It was a historic day on Wall Street as the S&P 500 index on Monday passed the 2,000 level for the first time. Yet veteran trader Art Cashin was largely unimpressed.
Though Cashin, director of floor operations at the NYSE for UBS, acknowledged S&P 2,000 is an "achievement," he found several reasons to pour cold water on the celebrations.
"It was more psychological than technical," he said on "Squawk on the Street." "You know, if it was a point that was technically important, the people who are short—and there are more than a few people short—would have said, 'Oh, my God. That's it. Let me capitulate and cover my short there.' "
Cashin also noted that volume is incredibly low, meaning relatively few shares are exchanging hands. If volume were high, S&P 2,000 might mean more, he said.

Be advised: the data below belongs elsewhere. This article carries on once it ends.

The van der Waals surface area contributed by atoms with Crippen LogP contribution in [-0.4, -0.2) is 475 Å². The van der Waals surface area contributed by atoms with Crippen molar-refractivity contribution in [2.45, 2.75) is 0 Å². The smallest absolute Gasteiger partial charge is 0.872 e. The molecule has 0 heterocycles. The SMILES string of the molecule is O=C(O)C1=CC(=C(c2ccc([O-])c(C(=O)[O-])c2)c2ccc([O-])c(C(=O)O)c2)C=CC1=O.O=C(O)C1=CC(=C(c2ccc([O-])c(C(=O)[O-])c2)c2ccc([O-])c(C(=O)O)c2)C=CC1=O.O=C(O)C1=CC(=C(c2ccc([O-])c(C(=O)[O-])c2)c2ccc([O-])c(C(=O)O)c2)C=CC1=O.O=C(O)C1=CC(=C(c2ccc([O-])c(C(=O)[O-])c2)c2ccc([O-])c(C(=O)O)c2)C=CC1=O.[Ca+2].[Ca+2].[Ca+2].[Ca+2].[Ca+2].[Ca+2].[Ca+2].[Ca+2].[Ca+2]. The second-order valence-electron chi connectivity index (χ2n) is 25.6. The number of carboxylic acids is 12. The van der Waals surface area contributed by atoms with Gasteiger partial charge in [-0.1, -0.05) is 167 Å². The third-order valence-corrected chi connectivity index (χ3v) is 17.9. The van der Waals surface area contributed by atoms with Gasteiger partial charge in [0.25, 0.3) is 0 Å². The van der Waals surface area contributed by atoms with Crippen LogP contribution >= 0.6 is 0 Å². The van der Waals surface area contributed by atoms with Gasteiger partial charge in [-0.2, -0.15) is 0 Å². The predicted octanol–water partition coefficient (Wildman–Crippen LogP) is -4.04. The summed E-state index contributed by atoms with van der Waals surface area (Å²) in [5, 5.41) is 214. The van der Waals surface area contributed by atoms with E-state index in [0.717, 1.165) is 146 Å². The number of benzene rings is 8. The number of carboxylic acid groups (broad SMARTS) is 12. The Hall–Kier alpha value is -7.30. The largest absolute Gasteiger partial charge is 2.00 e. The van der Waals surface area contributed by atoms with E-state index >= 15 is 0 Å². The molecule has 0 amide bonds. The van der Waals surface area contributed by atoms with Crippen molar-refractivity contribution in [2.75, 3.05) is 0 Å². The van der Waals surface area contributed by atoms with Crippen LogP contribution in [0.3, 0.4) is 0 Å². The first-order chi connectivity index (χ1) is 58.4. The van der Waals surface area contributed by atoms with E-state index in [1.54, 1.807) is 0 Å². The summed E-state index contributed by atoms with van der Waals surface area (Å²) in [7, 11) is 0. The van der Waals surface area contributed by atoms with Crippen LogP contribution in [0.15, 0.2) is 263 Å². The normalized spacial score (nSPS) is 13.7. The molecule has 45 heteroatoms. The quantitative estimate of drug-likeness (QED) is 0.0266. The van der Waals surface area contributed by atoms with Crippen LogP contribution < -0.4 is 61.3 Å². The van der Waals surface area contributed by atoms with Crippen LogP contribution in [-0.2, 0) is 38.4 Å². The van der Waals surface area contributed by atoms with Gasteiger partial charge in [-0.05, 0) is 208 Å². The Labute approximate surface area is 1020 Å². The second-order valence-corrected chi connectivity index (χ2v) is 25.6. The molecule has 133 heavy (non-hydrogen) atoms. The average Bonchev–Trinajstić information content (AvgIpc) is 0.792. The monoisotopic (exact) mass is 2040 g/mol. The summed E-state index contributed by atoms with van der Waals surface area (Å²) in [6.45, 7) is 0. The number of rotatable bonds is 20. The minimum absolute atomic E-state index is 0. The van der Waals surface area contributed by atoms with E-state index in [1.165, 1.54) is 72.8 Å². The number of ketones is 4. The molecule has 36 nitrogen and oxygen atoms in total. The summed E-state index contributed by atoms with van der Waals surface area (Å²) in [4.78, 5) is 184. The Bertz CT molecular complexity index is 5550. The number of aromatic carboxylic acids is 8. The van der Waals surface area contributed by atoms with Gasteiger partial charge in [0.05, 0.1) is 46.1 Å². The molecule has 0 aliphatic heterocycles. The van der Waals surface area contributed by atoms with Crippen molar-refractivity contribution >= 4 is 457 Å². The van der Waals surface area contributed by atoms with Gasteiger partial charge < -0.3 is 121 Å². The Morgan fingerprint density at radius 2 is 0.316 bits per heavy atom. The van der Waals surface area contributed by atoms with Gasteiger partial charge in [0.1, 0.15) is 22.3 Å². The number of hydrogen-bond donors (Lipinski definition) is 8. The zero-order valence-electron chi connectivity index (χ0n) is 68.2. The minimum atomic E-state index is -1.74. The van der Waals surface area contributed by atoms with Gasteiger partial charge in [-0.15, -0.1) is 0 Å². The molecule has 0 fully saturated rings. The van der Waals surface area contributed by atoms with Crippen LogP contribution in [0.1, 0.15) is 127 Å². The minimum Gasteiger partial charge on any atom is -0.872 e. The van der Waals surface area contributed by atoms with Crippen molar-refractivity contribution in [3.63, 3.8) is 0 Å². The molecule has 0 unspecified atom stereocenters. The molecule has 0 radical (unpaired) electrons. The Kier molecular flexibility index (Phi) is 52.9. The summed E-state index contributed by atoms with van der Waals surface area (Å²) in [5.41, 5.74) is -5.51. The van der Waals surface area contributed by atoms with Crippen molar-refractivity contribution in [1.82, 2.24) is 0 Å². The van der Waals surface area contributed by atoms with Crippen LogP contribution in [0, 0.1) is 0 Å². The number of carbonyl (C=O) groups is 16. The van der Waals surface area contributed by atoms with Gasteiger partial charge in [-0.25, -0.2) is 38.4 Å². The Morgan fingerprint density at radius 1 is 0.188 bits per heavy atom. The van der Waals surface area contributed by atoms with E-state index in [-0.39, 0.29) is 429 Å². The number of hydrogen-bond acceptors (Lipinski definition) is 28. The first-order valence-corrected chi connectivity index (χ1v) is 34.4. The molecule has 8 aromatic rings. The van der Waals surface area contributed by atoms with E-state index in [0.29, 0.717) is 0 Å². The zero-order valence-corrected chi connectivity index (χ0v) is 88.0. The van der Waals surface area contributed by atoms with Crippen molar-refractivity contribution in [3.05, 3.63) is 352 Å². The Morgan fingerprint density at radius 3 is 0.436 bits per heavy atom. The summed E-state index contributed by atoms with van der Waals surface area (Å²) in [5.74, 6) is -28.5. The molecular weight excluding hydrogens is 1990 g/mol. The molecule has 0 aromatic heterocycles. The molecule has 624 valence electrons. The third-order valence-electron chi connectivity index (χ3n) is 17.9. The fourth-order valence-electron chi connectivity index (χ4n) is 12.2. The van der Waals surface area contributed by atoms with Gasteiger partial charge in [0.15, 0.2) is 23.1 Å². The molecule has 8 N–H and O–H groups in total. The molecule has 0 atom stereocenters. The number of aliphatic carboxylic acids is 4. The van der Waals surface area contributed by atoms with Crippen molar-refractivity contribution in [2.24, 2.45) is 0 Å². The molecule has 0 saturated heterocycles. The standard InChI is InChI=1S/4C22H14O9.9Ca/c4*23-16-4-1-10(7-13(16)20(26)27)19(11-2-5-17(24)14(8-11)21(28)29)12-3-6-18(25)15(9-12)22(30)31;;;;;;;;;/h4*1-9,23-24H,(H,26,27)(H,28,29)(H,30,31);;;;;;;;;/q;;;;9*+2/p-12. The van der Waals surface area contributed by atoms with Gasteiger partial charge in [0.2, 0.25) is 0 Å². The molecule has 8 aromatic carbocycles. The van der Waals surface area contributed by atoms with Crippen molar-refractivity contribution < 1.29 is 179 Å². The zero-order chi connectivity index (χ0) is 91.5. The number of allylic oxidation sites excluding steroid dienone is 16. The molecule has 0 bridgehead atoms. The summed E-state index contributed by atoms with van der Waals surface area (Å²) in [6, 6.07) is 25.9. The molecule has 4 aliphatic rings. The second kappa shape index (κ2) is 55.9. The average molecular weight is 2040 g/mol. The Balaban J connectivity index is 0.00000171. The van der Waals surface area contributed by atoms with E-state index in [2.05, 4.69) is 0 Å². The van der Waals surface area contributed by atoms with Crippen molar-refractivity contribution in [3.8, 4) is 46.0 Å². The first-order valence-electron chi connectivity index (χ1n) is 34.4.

"Over the decades, I have been taught volume equals validity," Cashin said. "Just as you wouldn't want the president of the United States picked by eight people, you want to see some real volume to get validity in there."
Cashin clarified that he doesn't think S&P 2,000 is meaningless, though.
"I mean, numbers are numbers. We've made it to 2,000," he said. "But the fact that there was no short-covering or instant follow-through just makes it an item of note."
—By CNBC's Drew Sandholm.